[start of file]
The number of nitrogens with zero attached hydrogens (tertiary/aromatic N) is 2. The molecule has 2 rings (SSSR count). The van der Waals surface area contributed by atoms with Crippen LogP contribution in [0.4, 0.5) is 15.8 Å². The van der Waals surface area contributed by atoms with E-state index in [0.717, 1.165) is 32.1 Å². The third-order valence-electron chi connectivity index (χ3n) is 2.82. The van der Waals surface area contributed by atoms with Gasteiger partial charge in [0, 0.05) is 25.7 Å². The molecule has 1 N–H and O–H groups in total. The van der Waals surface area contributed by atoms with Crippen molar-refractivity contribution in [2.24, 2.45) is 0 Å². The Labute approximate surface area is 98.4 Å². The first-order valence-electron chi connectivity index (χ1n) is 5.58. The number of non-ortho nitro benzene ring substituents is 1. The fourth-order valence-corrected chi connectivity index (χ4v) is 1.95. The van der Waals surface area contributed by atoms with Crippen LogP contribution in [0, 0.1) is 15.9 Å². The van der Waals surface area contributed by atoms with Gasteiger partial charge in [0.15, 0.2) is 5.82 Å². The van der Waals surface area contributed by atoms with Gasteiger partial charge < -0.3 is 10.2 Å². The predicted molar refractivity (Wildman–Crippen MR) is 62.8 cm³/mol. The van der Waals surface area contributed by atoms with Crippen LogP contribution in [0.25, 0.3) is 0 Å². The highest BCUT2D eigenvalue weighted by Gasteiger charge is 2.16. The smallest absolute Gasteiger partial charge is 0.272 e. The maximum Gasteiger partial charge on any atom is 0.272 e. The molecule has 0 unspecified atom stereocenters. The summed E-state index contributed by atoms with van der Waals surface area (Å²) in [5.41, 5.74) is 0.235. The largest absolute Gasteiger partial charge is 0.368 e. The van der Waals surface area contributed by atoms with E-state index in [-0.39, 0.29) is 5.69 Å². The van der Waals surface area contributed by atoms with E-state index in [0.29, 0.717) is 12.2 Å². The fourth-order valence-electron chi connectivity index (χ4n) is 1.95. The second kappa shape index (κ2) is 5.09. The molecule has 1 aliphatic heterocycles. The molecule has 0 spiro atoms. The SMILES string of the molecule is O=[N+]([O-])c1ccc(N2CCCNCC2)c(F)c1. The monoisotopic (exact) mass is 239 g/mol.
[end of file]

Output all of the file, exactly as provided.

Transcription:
The number of nitrogens with zero attached hydrogens (tertiary/aromatic N) is 2. The molecule has 2 rings (SSSR count). The van der Waals surface area contributed by atoms with Crippen LogP contribution in [0.4, 0.5) is 15.8 Å². The van der Waals surface area contributed by atoms with E-state index in [0.717, 1.165) is 32.1 Å². The third-order valence-electron chi connectivity index (χ3n) is 2.82. The van der Waals surface area contributed by atoms with Gasteiger partial charge in [0, 0.05) is 25.7 Å². The molecule has 1 N–H and O–H groups in total. The van der Waals surface area contributed by atoms with Crippen molar-refractivity contribution in [2.24, 2.45) is 0 Å². The Labute approximate surface area is 98.4 Å². The first-order valence-electron chi connectivity index (χ1n) is 5.58. The number of non-ortho nitro benzene ring substituents is 1. The fourth-order valence-corrected chi connectivity index (χ4v) is 1.95. The van der Waals surface area contributed by atoms with Crippen LogP contribution in [0, 0.1) is 15.9 Å². The van der Waals surface area contributed by atoms with Gasteiger partial charge in [0.15, 0.2) is 5.82 Å². The van der Waals surface area contributed by atoms with Gasteiger partial charge < -0.3 is 10.2 Å². The predicted molar refractivity (Wildman–Crippen MR) is 62.8 cm³/mol. The van der Waals surface area contributed by atoms with Crippen LogP contribution in [0.25, 0.3) is 0 Å². The highest BCUT2D eigenvalue weighted by Gasteiger charge is 2.16. The smallest absolute Gasteiger partial charge is 0.272 e. The maximum Gasteiger partial charge on any atom is 0.272 e. The molecule has 0 unspecified atom stereocenters. The summed E-state index contributed by atoms with van der Waals surface area (Å²) in [5.41, 5.74) is 0.235. The largest absolute Gasteiger partial charge is 0.368 e. The van der Waals surface area contributed by atoms with E-state index in [-0.39, 0.29) is 5.69 Å². The van der Waals surface area contributed by atoms with E-state index in [0.29, 0.717) is 12.2 Å². The fourth-order valence-electron chi connectivity index (χ4n) is 1.95. The second kappa shape index (κ2) is 5.09. The molecule has 1 aliphatic heterocycles. The molecule has 0 spiro atoms. The SMILES string of the molecule is O=[N+]([O-])c1ccc(N2CCCNCC2)c(F)c1. The monoisotopic (exact) mass is 239 g/mol.